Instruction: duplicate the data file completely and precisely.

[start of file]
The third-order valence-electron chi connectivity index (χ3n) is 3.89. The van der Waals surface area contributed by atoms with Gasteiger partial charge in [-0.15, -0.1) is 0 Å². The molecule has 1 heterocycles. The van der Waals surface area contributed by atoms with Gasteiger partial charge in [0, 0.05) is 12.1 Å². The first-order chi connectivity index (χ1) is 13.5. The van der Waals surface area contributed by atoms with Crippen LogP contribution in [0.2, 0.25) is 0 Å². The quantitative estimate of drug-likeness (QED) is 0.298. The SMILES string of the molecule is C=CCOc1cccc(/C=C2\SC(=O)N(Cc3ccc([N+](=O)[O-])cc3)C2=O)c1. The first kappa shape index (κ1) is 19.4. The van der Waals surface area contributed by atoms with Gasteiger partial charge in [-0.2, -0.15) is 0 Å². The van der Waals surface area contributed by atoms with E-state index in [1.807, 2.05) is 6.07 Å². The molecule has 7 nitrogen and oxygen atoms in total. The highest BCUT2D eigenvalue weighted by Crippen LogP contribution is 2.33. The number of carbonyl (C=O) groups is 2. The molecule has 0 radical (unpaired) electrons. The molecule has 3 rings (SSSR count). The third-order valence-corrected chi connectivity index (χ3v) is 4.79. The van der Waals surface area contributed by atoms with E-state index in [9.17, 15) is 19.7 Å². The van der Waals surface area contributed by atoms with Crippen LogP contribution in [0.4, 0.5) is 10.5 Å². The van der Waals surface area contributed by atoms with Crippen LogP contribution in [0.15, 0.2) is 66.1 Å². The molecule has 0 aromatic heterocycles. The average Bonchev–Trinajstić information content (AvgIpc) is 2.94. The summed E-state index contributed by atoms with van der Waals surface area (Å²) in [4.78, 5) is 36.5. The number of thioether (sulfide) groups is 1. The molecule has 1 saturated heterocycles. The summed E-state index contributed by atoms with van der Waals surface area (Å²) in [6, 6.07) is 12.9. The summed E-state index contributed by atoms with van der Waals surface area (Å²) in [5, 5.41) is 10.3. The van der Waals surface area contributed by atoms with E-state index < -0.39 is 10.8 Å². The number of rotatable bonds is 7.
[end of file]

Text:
The third-order valence-electron chi connectivity index (χ3n) is 3.89. The van der Waals surface area contributed by atoms with Gasteiger partial charge in [-0.15, -0.1) is 0 Å². The molecule has 1 heterocycles. The van der Waals surface area contributed by atoms with Gasteiger partial charge in [0, 0.05) is 12.1 Å². The first-order chi connectivity index (χ1) is 13.5. The van der Waals surface area contributed by atoms with Crippen LogP contribution in [0.2, 0.25) is 0 Å². The quantitative estimate of drug-likeness (QED) is 0.298. The SMILES string of the molecule is C=CCOc1cccc(/C=C2\SC(=O)N(Cc3ccc([N+](=O)[O-])cc3)C2=O)c1. The first kappa shape index (κ1) is 19.4. The van der Waals surface area contributed by atoms with Gasteiger partial charge in [-0.2, -0.15) is 0 Å². The van der Waals surface area contributed by atoms with E-state index in [1.807, 2.05) is 6.07 Å². The molecule has 7 nitrogen and oxygen atoms in total. The highest BCUT2D eigenvalue weighted by Crippen LogP contribution is 2.33. The number of carbonyl (C=O) groups is 2. The molecule has 0 radical (unpaired) electrons. The molecule has 3 rings (SSSR count). The third-order valence-corrected chi connectivity index (χ3v) is 4.79. The van der Waals surface area contributed by atoms with E-state index in [9.17, 15) is 19.7 Å². The van der Waals surface area contributed by atoms with Crippen LogP contribution in [0.4, 0.5) is 10.5 Å². The van der Waals surface area contributed by atoms with Crippen LogP contribution in [0.15, 0.2) is 66.1 Å². The molecule has 0 aromatic heterocycles. The average Bonchev–Trinajstić information content (AvgIpc) is 2.94. The summed E-state index contributed by atoms with van der Waals surface area (Å²) in [4.78, 5) is 36.5. The number of thioether (sulfide) groups is 1. The molecule has 1 saturated heterocycles. The summed E-state index contributed by atoms with van der Waals surface area (Å²) in [6, 6.07) is 12.9. The summed E-state index contributed by atoms with van der Waals surface area (Å²) in [5, 5.41) is 10.3. The van der Waals surface area contributed by atoms with E-state index < -0.39 is 10.8 Å². The number of rotatable bonds is 7.